Phil Keaggy is one of those guitarists who are regularly listed in Guitar Player magazine in a "Best Guitarist" list or as someone's influence, and yet he has never achieved national recognition. On the guitar, he is more than good. He is a legend. Guitarists hear his music and openly drool at his impressive array of styles and techniques.
His latest release, the all-instrumental Acoustic Sketches, was originally offered as a fan club special. Recorded in his digital studio, the majority of the selections feature Phil improvising over rhythmic tape loops, much like he does in his solo concerts. Other selections are carefully multi-tracked excursions into flowing arrangements or jaunty Celtic melodies. While it is true that Keaggy can machine-gun out a flurry of notes, most of the pieces on this disc are on the mellow side, meditative without sacrificing musical content (John Tesh this is not). The pieces are tasteful, pleasant offerings that are free from the restraints of having to meet some commercial goal. And perhaps that is why I didn't like it as much as I'd hoped. While Keaggy can produce more musical colors out of an acoustic guitar than anyone I've ever heard, after an hour of ONLY acoustic guitar, my ear yearns to hear a different color. This is only a personal preference, however, as I've known guitarists and non-guitarists alike who happily immerse themselves into hour after hour of Keaggy's music.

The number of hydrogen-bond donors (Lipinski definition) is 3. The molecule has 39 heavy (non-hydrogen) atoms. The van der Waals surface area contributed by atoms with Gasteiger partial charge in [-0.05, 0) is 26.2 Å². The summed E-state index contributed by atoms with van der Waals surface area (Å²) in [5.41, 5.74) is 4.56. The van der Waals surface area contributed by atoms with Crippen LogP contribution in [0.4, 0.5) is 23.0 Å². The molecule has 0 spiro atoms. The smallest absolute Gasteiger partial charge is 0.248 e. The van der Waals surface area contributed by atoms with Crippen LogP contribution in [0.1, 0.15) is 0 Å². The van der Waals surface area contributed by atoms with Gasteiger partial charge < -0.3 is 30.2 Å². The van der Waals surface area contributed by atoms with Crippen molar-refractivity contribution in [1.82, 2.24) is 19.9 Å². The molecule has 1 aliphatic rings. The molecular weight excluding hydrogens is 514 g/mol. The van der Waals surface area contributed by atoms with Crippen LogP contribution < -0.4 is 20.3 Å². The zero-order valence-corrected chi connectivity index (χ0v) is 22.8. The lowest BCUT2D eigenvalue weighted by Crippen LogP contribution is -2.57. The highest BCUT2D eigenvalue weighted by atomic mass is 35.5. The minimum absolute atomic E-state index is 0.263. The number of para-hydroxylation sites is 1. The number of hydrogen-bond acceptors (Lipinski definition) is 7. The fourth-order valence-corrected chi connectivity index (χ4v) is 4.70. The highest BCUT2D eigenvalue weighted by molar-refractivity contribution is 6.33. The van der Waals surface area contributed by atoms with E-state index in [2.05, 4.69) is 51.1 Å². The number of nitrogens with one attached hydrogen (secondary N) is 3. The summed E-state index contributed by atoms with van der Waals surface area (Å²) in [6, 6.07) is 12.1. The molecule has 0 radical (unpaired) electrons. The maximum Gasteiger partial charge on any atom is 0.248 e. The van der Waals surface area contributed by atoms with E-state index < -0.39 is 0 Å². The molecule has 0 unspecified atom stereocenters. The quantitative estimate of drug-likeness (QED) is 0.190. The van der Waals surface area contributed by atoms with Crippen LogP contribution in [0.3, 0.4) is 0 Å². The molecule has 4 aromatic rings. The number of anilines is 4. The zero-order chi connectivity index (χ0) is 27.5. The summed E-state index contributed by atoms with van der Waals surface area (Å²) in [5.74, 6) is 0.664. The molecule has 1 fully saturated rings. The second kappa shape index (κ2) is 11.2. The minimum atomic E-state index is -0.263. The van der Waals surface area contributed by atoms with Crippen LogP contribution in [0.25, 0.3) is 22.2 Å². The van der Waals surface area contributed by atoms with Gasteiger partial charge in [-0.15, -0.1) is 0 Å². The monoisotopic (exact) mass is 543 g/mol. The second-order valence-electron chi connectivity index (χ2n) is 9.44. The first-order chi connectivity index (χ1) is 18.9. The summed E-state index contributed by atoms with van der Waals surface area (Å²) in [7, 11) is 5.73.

Personal favorites include "Paka" with it's mind-blowing, playful picking; "Metamorphosis", a warm and friendly journey with Celtic overtones; and the jazzy "Swing Low, Sweet Chariot" which contains the only other instrument on the CD, a tuba. Through the years, I have given many Keaggy CD's as gifts and this one will be no exception. Guitarists will enjoy the detailed liner notes, indicating the guitar and tunings used and non-guitarists enjoy the free, restful melodies. The only difficult part is finding it! I have found Keaggy's music categorized in the classical section, the rock section, and even in the inspirational section. But the music is well worth the search.
This article first appeared in WhatzUp, November 1998.